But then it all came crashing down about five years later.  Why?  Probably a few different reasons, but the one that stands-out above all others is my father’s relationship with the wife of a company employee, the head of sales on the West coast, whom he eventually married (and then divorced).  She was also a headhunter, and my father started utilizing her firm to hire key executives at the company.  Needless to say, this was the beginning of the end — and the third and final lesson for entrepreneurs: Do not mix business with pleasure.

Now, no matter how many times entrepreneurs hear this basic advice, there will always be a handful who will ignore it.  “What’s the big deal?”  “Who’s going to find out?”  “Why should anyone care?”

Folks: It doesn’t work!  Do not mix business with pleasure!  You have to separate your company (and running a business) with your personal life.  Just ask Mark Hurd, the former CEO of Hewlett-Packard, who was terminated as a result of his relationship with Jodie Fisher [shown at right], an actress and reality-show contestant hired as a contractor for HP.

As the Wall Street Journal aptly points out in their post, “When Workplace Flirtations Go Bad“:

[T]he [Hurd] fracas serves as a reminder that office relationships can be fraught with landmines.  Even strong flirtations among co-workers that don’t culminate into full-blown affairs can have real and serious consequences — and can change the mood and equilibrium of the office.  For one, it can be tough for other co-workers to concentrate when two colleagues are engaging in flirty banter or making googly eyes at each other.  And if feelings change or aren’t fully reciprocated within the couple, then office tensions can run high.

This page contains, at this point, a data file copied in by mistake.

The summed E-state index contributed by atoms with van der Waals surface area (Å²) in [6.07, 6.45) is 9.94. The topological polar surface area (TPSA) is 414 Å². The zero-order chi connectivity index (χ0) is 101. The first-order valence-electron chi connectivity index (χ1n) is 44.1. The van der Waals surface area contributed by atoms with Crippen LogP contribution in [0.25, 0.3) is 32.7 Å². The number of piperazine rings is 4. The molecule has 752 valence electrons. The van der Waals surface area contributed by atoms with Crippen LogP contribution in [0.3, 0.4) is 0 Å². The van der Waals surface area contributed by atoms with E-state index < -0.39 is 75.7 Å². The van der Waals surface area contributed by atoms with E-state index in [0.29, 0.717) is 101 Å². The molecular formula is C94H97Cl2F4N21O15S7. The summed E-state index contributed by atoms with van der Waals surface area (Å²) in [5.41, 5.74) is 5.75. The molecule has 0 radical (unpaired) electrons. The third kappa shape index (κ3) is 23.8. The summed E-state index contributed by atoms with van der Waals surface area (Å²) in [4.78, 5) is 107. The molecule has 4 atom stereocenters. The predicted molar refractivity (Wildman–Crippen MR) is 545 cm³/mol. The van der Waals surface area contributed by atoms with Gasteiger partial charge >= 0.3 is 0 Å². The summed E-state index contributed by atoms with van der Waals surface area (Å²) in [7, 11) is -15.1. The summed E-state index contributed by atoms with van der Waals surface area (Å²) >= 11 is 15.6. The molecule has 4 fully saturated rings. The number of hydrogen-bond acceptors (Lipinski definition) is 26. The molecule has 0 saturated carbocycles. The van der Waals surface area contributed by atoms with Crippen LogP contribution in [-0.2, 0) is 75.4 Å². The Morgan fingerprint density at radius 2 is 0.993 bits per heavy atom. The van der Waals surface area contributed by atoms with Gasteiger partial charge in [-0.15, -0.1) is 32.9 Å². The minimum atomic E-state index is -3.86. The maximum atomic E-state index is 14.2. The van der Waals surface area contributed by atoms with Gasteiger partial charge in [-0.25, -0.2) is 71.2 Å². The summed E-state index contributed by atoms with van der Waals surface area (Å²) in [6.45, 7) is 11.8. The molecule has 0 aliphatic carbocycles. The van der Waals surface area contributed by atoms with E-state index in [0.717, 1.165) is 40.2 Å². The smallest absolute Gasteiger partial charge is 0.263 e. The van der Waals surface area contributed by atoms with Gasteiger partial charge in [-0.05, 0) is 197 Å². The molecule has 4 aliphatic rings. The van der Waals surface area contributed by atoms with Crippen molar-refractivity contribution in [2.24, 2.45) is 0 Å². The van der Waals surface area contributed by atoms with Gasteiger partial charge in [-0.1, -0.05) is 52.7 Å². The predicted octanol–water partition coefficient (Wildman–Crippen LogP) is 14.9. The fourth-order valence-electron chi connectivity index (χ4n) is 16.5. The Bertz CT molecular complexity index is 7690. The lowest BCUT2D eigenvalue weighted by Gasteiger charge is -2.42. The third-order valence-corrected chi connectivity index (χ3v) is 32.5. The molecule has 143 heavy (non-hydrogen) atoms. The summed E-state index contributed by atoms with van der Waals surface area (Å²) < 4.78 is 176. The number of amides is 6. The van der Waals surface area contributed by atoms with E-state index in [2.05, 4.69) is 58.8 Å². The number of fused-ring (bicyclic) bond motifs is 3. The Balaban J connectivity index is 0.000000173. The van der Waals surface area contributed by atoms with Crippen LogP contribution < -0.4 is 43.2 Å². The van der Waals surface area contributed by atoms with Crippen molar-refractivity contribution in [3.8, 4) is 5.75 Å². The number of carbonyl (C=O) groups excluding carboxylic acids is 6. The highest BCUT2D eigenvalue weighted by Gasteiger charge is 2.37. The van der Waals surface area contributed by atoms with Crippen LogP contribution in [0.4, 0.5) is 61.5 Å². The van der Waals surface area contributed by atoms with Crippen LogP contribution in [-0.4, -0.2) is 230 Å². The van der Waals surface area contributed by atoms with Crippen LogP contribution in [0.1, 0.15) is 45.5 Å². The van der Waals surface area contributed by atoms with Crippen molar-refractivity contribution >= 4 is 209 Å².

David Letterman also learned the hard way about office affairs and discussed this issue and the related alleged extortion on The Late Show about a year ago.


The foregoing lessons are simple: (i) work hard and be patient; (ii) build relationships with key people; and (iii) don’t mix business with pleasure.  Like anything else, however, it’s the execution which is so difficult.  Good luck.

Do these lessons resonate with you? Will you do anything differently as a result? Have your own stories? Let’s continue the discussion in the comments.

© 2010 Scott Edward Walker. All rights reserved.

Thanks to Walker Corporate Law Group, a boutique law firm specializing in the representation of entrepreneurs, for supporting A Smart Bear this month.  This post is by Scott Edward Walker, the firm’s founder and CEO.  If you like it, check out Scott’s blog and tweets @ScottEdWalker.  He’s also writes a series on VentureBeat called “Ask the attorney“.

27 responses to “Rise and fall: Three Lessons for Entrepreneurs”

  1. I’m not sure if the author will be around to answer comments…but what are your feelings on people already in relationships starting businesses together? Naturally it can also go sour, and often does. However anecdotally my parents have run a company together for the last 14 years and made it work pretty well. I think a large part of their success is due to them learning how to separate their work lives from their personal lives, even though they work together. For instance they often go out together and set a ground rule of “no talking about work”. That way if they had a disagreement in the “office”(aka basement) it doesn’t flow into their marriage.